How to Build a $1 Million TFSA

A $1 million TFSA is certainly achievable. It just takes regular contributions, patience, and great stocks such as Extendicare Inc. (TSX:EXE) and Royal Bank of Canada (TSX:RY)(NYSE:RY).

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Many savers are increasingly choosing to max out their TFSA before moving to their RRSPs.

These investors are attracted to a TFSA’s flexible withdrawal privileges, which lets someone take cash from the account without paying tax. As the account grows and the owner gets older, those tax-free withdrawals will become all the more valuable. Remember, any cash siphoned from a RRSP is subject to regular tax rates.

Many investors also don’t make enough to really take advantage of the biggest RRSP advantage, which is tax deferral. If you’re languishing in the 15% or the 20.5% tax bracket, there’s an argument to be made that RRSP room should be saved for future years when you’ll be up to the 26% or 29% bracket.

There’s only one problem with the TFSA: savers can only put $5,500 per year into the account versus a much higher maximum for RRSPs. This limitation makes many feel like they’ll never accumulate enough wealth to retire using just their TFSA.

These folks are wrong. Here’s how anyone can get their TFSA up to $1 million or even more–much more.

Max it out

The current TFSA limit is $46,500, provided you turned 18 before January 1, 2009.

Many of you reading this likely have maxed out your TFSA annually, taking advantage of the account. But others haven’t for a number of different reasons.

There’s no time like the present to start. Say you were able to scrape together enough to max out your TFSA today, continuing to do so each year. Let’s also assume the limit stays at $5,500 and you can get an 8% return–a reasonable expectation.

After 30 years of investing, your TFSA would be worth $1.14 million. After 40 years, it would be worth $2.55 million. And after 50 years, it would balloon in value to $5.59 million.


The previous example made it pretty clear. A TFSA that is left alone to compound can be a very valuable thing.

It’s not easy to leave such an investment alone. Over the course of a lifetime, all sorts of things can come up. You might miss work because of an illness or injury. A major house repair might need to be done. Or a child might run out of money at university. As the expression goes, “stuff happens.”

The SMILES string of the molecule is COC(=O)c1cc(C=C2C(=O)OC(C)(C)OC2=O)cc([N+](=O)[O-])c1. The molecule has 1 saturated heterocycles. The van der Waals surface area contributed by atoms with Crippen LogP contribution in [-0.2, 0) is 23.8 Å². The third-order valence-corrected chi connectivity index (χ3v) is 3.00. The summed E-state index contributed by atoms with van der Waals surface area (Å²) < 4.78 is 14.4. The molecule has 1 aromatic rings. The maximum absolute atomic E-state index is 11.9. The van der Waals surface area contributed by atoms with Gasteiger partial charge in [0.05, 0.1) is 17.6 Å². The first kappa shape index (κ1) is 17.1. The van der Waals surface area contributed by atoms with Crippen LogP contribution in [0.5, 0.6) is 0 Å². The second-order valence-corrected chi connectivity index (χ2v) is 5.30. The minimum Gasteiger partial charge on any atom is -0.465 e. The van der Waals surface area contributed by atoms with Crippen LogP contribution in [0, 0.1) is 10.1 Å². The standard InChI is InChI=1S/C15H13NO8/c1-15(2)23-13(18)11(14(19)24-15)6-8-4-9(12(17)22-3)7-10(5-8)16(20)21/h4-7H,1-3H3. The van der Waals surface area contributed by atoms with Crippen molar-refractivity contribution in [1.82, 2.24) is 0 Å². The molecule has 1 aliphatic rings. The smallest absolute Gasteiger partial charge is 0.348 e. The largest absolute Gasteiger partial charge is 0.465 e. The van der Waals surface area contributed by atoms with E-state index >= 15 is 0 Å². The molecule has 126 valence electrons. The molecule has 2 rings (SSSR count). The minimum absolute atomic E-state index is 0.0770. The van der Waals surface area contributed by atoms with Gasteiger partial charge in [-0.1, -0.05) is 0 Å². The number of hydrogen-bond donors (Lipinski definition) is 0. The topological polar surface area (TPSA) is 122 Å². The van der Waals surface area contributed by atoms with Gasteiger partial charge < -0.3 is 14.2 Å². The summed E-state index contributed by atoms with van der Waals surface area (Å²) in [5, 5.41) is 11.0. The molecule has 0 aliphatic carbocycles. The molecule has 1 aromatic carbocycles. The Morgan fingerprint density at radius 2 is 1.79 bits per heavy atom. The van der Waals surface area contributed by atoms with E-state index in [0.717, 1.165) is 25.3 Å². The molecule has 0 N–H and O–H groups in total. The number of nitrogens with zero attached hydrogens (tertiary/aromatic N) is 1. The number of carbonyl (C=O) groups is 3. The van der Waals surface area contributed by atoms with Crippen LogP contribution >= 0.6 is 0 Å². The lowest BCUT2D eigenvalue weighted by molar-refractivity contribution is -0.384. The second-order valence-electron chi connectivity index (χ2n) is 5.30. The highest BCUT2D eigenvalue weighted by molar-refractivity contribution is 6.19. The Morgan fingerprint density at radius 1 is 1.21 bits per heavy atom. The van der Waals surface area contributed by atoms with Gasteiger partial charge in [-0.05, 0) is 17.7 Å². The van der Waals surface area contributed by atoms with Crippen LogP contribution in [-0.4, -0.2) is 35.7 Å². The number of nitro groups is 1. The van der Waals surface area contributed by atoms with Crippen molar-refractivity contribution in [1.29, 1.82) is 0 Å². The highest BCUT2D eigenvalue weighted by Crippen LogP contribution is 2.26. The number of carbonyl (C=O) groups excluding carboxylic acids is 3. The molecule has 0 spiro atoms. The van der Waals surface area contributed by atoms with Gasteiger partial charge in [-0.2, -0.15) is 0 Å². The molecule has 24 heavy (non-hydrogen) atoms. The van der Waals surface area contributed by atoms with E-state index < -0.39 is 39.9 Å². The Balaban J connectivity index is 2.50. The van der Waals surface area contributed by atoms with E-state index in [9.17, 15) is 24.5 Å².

Investors should make sure they have capital available outside their TFSAs, whether its in the form of an emergency fund, a non-registered account, or even as a line of credit against their house. That way they can take care of life’s emergencies without interrupting the compounding effect.

Pick great stocks

Investors should be looking for buy-and-hold forever stocks to put in their TFSAs.

A stock I currently own is Extendicare Inc. (TSX:EXE), one of Canada’s largest owners and operators of retirement residences and assisted-living homes.

Extendicare was flush with cash after selling the U.S. division; it put that money to work by buying buildings, refurbishing others, and expanding its home healthcare network by acquiring a competitor. These moves should really start adding to the bottom line as we go through 2016.

Plus, Extendicare pays a generous dividend of 5% and offers investors a 3% discount if they reinvest their dividends into more shares. It’s a great choice for a patient investor.

Another great long-term investment is Royal Bank of Canada (TSX:RY)(NYSE:RY), Canada’s largest bank and the fifth largest in North America by market cap.

Royal Bank is primarily a Canadian play. The company is number one or two in every important retail banking category in Canada. Simply put, it dominates its home market. But it’s also expanding internationally, especially in the United States.

And finally, Royal Bank pays investors a 4% dividend, which can be used to further accelerate the compounding magic.

The bottom line

If investors can stay patient, put a decent amount of capital into the account, and load up on great stocks like Royal Bank or Extendicare, getting their TFSA to $1 million is almost inevitable.

This article represents the opinion of the writer, who may disagree with the “official” recommendation position of a Motley Fool premium service or advisor. We’re Motley! Questioning an investing thesis — even one of our own — helps us all think critically about investing and make decisions that help us become smarter, happier, and richer, so we sometimes publish articles that may not be in line with recommendations, rankings or other content.

Fool contributor Nelson Smith owns shares of EXTENDICARE INC. Extendicare id a recommendation of Stock Advisor Canada.

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